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Honourable
 Ganapathipillai Gangaser Ponnambalam 
QC MP

In office
1944 – 1972

Member of the State Council of Ceylon
for Point Pedro
In office
1934 – 1947

Member of the Sri Lanka Parliament
for Jaffna
In office
1947 – 1960
Succeeded by Alfred Duraiappah, Ind
In office
1965 – 1970
Preceded by Alfred Duraiappah, Ind
Succeeded by C.X. Martyn, FP

Born November 8, 1901(1901-11-08)
Died December 9, 1977 (aged 76)
Political party All Ceylon Tamil Congress
Alma mater St. Joseph's College
King's College London
Fitzwilliam College, Cambridge
Profession Lawyer

Ganapathipillai Gangaser Ponnambalam (8 November 1901 – 9 December 1977) [1], known as G.G. Ponnambalam, was a Sri Lankan Tamil politician in British Ceylon, and then after independence, in Ceylon. He founded the first Sri Lankan Tamil political party, the All Ceylon Tamil Congress. Ponnambalam stood for the principle of minority representation.

Contents

Personal history

G.G. Ponnambalam’s parents were both from the northernmost part of the island, Jaffna District, his father Gangesar was a postmaster from Alvai North, Point Pedro, and his mother was from Navali, Manipay. He received his secondary education at St. Joseph's College, Colombo, and then went to King's College London on a scholarship and graduated with a degree in the Natural Sciences. He went on to Fitzwilliam College, Cambridge, to study the Law Tripos. GG graduated with a BA in Law and was subsequently called to the Bar at Lincoln's Inn, London.

He was an outstanding criminal defence attorney. In the famous Ranjani taxi cab murder case, the first finger print case in Ceylon, he thoroughly demolished the testimony of Scotland Yard's Inspector Godsell on cross-examination.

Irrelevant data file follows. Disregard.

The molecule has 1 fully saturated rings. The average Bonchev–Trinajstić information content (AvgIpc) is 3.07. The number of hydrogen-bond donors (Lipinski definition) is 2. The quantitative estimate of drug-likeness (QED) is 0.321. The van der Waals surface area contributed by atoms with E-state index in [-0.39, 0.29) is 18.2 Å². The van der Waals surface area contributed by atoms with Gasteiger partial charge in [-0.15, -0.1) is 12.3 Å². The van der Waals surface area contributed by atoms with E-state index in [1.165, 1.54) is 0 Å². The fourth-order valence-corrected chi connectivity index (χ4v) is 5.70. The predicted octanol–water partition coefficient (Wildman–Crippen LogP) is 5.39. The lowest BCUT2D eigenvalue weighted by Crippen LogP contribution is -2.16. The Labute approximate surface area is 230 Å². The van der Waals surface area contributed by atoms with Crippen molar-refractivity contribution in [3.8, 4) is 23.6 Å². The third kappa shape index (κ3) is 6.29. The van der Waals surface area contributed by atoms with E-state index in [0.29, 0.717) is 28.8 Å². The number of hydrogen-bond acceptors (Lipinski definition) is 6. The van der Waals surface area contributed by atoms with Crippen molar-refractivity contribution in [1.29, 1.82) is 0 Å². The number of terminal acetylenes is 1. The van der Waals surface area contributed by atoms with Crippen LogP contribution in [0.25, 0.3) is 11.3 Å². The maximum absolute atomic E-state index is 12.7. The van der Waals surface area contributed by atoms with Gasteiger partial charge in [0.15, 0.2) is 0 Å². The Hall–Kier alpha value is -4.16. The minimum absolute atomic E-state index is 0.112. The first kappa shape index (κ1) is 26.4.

After his last (1956) term in parliament, he migrated to Malaysia and practiced law there until his death on 9 February 1977.

The Sri Lankan Government honored him by issuing a commemoration postage stamp on 22 May 1986.

Political philosophy

Ponnambalam and his colleagues stood for the principle of minority representation of the Tamils. They believed that without it the minority Tamils would become second class citizens. For the opposing viewpoint see Solomon Bandaranaike. Ponnambalam asked for a 50-50 representation in parliament (50% for the Sinhalese, 50% for all other ethnic groups)[2]. This was immediately rejected and rebuked by the British Governor General as a "mockery of democracy”.

Political history

G.G. Ponnambalam entered the State Council of Ceylon in 1934 from Point Pedro.

In 1948 Ponnambalam joined the cabinet of D.S. Senanayake of the UNP, a move seen by some as an abandonment of his principles.

References

  1. ^ G. G. Ponnambalam - Founder of ACTC
  2. ^ November 1948, Peace and Conflict Timeline

External links

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